by Rob Cheng (@robcheng)
CloudSpokes hit a big milestone this week, passing 50,000 members after just 19 months — hitting that mark 5x faster than Dreamforce! Of course, CloudSpokes could never have grown as fast as it has without Salesforce and other public cloud pioneers laying the groundwork for us. So we wanted to take this opportunity to reflect on the surprisingly deep relationship between the coupled evolution of cloud computing and crowdsourcing.
The Cloud Brought Crowdsourcing to App Development
Prior to the information age, large scale crowdsourcing was mostly applied to solving physics or math problems because those were the only problem domains where you could expect consistent and reproducible results regardless of geography. Once the Internet made it possible to easily share data globally, innovative companies took advantage by crowdsourcing previously intractable problems like discovering new deposits of gold, understanding the structure of a key AIDS enzyme, or improving prediction algorithms.
But when it comes to application development, access to data isn’t sufficient. You need access to code, configuration, assets, and more importantly, a place to deploy and test your code that mirrors the production environment. This last requirement has traditionally been so difficult even for internal development teams that entire industries have sprung up to help solve the impedance mismatch between dev, test, staging, and production environments. That’s where the cloud comes in — not only have SaaS offerings created standard environments for developers to target, but cloud platforms and infrastructure have made it easier to clone production environments with perfect fidelity, even while limiting access to sensitive data. For example, while Salesforce.com makes it easy to create complete sandboxes from production orgs, CloudSpokes clients find it’s often faster and safer to simply duplicate the subset of object metadata needed and have the competitors deploy that metadata into their developer orgs. Similarly, standardized EC2 AMIs and Heroku Git repositories help ensure consistent and reproducible results with crowdsourced code, enabling the power of crowdsourcing to be applied to a whole new set of problem domains, from automating back-end business processes to developing innovative mobile interfaces.
Crowdsourcing is the Extension of Cloud Principles to Development
While it’s tempting to view the cloud as simply an enabler of crowdsourcing, the relationship is actually much deeper: crowdsourcing is the natural result of applying cloud architectural principles to the development process. One of the core characteristics of cloud is elasticity: instead of paying high upfront (capital) costs for fixed capacity, you can pay variable (operating) costs based on capacity that scales according to demand. Similarly, crowdsourcing provides a model where you can replace high upfront labor costs with variable costs and more importantly, pay only for results instead of paying for inputs.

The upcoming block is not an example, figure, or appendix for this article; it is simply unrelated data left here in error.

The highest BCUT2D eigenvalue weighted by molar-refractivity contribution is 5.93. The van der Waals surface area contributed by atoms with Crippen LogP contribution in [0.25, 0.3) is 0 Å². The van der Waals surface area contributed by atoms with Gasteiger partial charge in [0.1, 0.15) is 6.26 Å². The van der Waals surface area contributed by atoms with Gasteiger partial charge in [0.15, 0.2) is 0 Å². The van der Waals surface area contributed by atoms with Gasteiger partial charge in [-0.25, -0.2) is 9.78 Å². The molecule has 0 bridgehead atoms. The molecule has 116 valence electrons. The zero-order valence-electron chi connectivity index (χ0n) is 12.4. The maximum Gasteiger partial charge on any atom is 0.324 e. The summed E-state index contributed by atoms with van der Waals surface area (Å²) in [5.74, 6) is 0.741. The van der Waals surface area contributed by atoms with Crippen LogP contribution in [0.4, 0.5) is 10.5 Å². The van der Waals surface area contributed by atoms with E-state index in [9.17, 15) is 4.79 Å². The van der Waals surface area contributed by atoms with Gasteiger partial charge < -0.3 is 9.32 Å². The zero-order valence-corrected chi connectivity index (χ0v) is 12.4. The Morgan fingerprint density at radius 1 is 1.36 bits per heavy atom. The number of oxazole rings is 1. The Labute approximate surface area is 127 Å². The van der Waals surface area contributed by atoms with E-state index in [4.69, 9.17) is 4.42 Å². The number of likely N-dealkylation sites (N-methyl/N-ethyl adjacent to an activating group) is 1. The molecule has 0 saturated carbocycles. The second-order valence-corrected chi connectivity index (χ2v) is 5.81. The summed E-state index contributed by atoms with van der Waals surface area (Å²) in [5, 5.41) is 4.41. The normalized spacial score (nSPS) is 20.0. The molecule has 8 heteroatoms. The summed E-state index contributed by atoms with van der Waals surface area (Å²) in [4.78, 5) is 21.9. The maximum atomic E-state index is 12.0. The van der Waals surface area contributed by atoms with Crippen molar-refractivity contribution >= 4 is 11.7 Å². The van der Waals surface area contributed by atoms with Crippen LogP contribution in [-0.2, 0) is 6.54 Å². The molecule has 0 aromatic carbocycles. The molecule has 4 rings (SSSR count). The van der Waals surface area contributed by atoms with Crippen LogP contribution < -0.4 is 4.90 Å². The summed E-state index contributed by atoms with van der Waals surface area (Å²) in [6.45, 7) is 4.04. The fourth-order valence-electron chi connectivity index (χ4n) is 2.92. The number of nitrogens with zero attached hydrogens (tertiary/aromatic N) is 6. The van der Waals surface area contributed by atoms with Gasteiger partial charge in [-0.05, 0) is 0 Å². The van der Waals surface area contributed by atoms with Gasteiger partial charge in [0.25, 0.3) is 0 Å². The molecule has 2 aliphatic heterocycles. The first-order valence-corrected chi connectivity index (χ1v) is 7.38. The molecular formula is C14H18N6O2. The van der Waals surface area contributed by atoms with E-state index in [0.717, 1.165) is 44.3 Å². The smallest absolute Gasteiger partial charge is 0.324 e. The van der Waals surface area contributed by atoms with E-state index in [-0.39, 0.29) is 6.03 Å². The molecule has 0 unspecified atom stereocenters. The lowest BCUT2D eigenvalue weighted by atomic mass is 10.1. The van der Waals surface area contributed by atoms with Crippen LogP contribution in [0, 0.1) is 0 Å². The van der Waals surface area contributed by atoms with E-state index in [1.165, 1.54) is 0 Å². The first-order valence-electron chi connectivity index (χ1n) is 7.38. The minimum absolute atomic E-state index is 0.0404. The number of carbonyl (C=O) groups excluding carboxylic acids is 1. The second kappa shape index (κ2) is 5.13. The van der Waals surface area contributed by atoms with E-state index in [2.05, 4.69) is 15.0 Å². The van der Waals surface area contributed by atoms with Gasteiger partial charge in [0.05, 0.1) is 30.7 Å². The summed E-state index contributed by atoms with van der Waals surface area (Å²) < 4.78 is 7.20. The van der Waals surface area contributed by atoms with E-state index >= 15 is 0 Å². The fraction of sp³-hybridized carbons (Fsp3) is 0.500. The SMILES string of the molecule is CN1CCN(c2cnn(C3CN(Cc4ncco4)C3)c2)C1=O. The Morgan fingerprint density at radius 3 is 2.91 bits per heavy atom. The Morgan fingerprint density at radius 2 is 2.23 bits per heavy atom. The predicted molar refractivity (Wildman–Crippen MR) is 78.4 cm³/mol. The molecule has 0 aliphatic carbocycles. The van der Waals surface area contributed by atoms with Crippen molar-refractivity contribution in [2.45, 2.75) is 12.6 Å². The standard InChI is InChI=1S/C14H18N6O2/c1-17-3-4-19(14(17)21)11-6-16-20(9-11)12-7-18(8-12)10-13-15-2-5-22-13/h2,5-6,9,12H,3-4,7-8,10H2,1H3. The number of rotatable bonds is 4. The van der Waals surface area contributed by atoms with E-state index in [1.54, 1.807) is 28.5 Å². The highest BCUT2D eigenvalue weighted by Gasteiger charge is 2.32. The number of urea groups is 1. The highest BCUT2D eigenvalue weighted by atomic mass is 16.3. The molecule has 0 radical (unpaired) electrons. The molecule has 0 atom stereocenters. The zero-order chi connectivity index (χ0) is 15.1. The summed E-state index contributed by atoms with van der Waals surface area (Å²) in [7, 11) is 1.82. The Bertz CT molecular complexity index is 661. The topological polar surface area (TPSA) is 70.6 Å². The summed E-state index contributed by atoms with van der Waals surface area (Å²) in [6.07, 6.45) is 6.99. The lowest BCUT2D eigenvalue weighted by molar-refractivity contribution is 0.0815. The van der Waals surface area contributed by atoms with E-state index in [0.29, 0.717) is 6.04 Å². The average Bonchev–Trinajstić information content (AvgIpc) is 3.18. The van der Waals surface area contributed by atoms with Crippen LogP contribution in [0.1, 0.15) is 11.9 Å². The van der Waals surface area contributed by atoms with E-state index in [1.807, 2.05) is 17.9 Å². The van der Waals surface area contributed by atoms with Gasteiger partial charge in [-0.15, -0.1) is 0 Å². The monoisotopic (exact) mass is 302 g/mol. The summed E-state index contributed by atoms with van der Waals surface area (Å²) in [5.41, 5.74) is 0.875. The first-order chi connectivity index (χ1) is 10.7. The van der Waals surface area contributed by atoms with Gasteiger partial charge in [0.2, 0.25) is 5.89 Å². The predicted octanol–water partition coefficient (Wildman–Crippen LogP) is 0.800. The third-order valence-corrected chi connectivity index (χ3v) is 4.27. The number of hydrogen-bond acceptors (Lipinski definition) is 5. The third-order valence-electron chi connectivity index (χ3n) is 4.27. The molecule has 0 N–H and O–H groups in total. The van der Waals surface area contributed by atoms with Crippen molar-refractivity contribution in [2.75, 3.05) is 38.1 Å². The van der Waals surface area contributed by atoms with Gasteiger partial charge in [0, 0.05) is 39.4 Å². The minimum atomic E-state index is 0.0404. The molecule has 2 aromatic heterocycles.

But just as with cloud computing, cost is only part of the equation. Public cloud vendors are able to rapidly innovate because customers share a common multi-tenant platform, so they don’t have to devote time and resources to support hundreds of possible on-premise configurations. With crowdsourcing, customers benefit from multi-tenancy in a much more direct ways. Drawing from a multi-tenant pool of shared development talent means you can staff every project with technology specialists instead of the IT generalists that are often necessary due to limited headcount. Because crowdsourced challenges attract multiple participants and submissions, you can reduce the risk of single sources of failure in your development process. And crowdsourcing allows you to combine the best aspects of multiple independent approaches within a competition model that drives innovation for your applications.
Crowdsourcing Will Become Just Another Benefit of the Cloud
If you scratch beneath the surface of almost any Internet success story, you’ll find that crowdsourcing has played an important role: Google’s pagerank analyzed user-created hyperlinks to improve search, Amazon’s recommendation engine dramatically increased online purchases, Yelp crowdsourced reviews, YouTube and Wikipedia crowdsourced their core content, and even the ubiquitous social media hashtag was originally invented and popularized by the community. Crowdsourced content so fundamentally reflects and reinforces the architecture and principles of the Internet, that today it’s hard to even find a site that doesn’t utilize user posts, pins, uploads, comments, votes, shares, or tags in some way.